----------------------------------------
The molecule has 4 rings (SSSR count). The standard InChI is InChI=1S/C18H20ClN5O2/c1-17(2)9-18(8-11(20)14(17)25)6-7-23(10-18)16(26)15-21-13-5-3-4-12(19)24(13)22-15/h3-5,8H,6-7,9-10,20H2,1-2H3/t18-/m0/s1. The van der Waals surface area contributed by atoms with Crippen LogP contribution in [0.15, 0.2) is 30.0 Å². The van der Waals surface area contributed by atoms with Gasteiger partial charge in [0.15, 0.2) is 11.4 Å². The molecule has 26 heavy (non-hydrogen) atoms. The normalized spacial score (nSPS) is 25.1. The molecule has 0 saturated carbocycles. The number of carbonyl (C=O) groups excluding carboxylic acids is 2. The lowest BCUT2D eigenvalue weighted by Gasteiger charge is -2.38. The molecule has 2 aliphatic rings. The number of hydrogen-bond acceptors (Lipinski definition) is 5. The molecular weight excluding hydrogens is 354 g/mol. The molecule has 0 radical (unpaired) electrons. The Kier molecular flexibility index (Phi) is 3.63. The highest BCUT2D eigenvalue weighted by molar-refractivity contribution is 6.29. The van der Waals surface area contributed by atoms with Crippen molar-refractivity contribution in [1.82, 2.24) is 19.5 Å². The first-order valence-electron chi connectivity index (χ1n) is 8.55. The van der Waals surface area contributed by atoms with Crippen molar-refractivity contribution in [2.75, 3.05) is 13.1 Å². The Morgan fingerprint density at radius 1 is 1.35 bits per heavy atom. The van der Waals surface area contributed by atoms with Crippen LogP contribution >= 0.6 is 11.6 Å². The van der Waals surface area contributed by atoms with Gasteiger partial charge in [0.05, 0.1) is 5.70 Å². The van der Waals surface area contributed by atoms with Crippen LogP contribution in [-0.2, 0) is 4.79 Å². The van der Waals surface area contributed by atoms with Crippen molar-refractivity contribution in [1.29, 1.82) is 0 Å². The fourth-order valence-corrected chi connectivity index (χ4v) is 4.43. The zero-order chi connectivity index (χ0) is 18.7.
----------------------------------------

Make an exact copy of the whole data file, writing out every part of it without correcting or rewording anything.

The molecule has 4 rings (SSSR count). The standard InChI is InChI=1S/C18H20ClN5O2/c1-17(2)9-18(8-11(20)14(17)25)6-7-23(10-18)16(26)15-21-13-5-3-4-12(19)24(13)22-15/h3-5,8H,6-7,9-10,20H2,1-2H3/t18-/m0/s1. The van der Waals surface area contributed by atoms with Crippen LogP contribution in [0.15, 0.2) is 30.0 Å². The van der Waals surface area contributed by atoms with Gasteiger partial charge in [0.15, 0.2) is 11.4 Å². The molecule has 26 heavy (non-hydrogen) atoms. The normalized spacial score (nSPS) is 25.1. The molecule has 0 saturated carbocycles. The number of carbonyl (C=O) groups excluding carboxylic acids is 2. The lowest BCUT2D eigenvalue weighted by Gasteiger charge is -2.38. The molecule has 2 aliphatic rings. The number of hydrogen-bond acceptors (Lipinski definition) is 5. The molecular weight excluding hydrogens is 354 g/mol. The molecule has 0 radical (unpaired) electrons. The Kier molecular flexibility index (Phi) is 3.63. The highest BCUT2D eigenvalue weighted by molar-refractivity contribution is 6.29. The van der Waals surface area contributed by atoms with Crippen molar-refractivity contribution in [1.82, 2.24) is 19.5 Å². The first-order valence-electron chi connectivity index (χ1n) is 8.55. The van der Waals surface area contributed by atoms with Crippen molar-refractivity contribution in [2.75, 3.05) is 13.1 Å². The Morgan fingerprint density at radius 1 is 1.35 bits per heavy atom. The van der Waals surface area contributed by atoms with Crippen LogP contribution >= 0.6 is 11.6 Å². The van der Waals surface area contributed by atoms with Gasteiger partial charge in [0.05, 0.1) is 5.70 Å². The van der Waals surface area contributed by atoms with Crippen LogP contribution in [-0.2, 0) is 4.79 Å². The van der Waals surface area contributed by atoms with Crippen molar-refractivity contribution in [1.29, 1.82) is 0 Å². The fourth-order valence-corrected chi connectivity index (χ4v) is 4.43. The zero-order chi connectivity index (χ0) is 18.7.